The narrative heading into this game is obvious: it’s Carson Wentz versus Jared Goff. The first two picks from the 2016 NFL Draft are set to square off. If Goff is still starting by Week 14, that is.
Goff was really, really bad as a rookie. It’s not like Wentz was perfect, either, but the Eagles’ quarterback at least showed flashes of excellent play. Goff, meanwhile, was just downright dreadful.
Last year’s No. 1 overall pick went 0-7 in seven starts while completing 54.6% of his passes for 1,089 yards (a paltry 5.3 yards per attempt), five touchdowns, seven interceptions, and a 63.6 passer rating. Yikes.
The hope in L.A. is that new head coach Sean McVay will be able to fix Goff. Kirk Cousins developed into a worthwhile quarterback in Washington under McVay, so maybe there’s hope for Goff. Or maybe he’s just really bad and the Rams will feel bad for not picking Wentz.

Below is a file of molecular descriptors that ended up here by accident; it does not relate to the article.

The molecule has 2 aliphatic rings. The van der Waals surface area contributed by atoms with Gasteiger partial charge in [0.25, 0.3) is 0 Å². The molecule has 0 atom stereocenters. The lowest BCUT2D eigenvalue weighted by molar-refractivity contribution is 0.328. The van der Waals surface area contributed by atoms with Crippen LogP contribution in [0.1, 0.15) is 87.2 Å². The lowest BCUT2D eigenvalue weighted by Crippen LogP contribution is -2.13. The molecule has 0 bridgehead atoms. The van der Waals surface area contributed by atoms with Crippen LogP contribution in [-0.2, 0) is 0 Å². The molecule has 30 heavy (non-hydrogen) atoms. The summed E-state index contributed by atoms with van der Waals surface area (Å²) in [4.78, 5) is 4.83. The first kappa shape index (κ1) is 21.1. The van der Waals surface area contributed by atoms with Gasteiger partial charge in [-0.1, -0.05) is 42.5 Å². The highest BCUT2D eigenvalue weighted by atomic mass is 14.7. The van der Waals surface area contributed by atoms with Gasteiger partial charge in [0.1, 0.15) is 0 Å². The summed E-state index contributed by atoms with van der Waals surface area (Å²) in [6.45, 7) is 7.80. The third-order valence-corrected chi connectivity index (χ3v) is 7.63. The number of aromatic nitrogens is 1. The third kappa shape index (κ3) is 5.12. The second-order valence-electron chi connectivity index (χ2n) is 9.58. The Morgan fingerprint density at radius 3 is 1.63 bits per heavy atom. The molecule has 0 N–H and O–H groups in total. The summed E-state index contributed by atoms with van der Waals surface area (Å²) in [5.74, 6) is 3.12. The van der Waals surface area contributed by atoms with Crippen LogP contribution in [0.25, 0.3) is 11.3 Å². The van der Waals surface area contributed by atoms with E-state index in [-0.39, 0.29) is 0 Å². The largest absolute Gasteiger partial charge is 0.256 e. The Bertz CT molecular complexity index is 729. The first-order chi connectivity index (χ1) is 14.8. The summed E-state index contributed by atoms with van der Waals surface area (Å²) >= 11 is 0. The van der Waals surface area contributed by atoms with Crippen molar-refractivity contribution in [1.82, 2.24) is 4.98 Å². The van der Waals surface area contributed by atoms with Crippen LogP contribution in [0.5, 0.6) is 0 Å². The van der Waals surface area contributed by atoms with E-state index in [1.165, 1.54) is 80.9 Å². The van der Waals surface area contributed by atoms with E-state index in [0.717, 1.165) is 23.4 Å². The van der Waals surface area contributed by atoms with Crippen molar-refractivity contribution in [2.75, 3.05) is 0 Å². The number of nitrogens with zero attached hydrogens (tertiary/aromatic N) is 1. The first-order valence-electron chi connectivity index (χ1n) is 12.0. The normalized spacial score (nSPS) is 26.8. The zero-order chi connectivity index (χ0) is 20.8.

Even if the Los Angeles struggles to be productive against the Eagles’ defense, the Rams could still prove to be a challenge. The Rams could have a tough defense under one of the NFL’s best defensive coordinators, Wade Phillips. Defensive tackle Aaron Donald has the potential to wreck games. The Eagles will need their interior offensive line to step in this game for Wentz to have a chance.
Travel note: The Eagles will go straight from Seattle to Los Angeles instead of flying home to Philadelphia in-between their Week 13 and Week 14 games. We’ll see if minimizing the travel distance makes any difference.
Here’s a more in-depth look at the Rams from our SB Nation associates over at Turf Show Times.
Notable free agent additions:
LT Andrew Whitworth, WR Robert Woods, CB Kayvon Webster, OLB Connor Barwin, RB Lance Dunbar, C John Sullivan, CB Nickell Robey-Coleman
Notable free agent departures:
TE Lance Kendricks, DE Eugene Sims, C Tim Barnes, RB Benny Cunningham, QB Case Keenum
2017 NFL Draft: Second-round pick (#37) & fifth-round pick (#149) to Buffalo Bills for second-round pick (#44) & third-round pick (#91). Fourth-round pick (#112) to Chicago Bears for fourth-round pick (#117) & sixth-round pick (#197). Fourth-round pick (#141) & sixth-round pick (#197) to New York Jets for fourth-round pick (#125).
Draft picks expected to contribute as rookies:
TE Gerald Everett, WR Cooper Kupp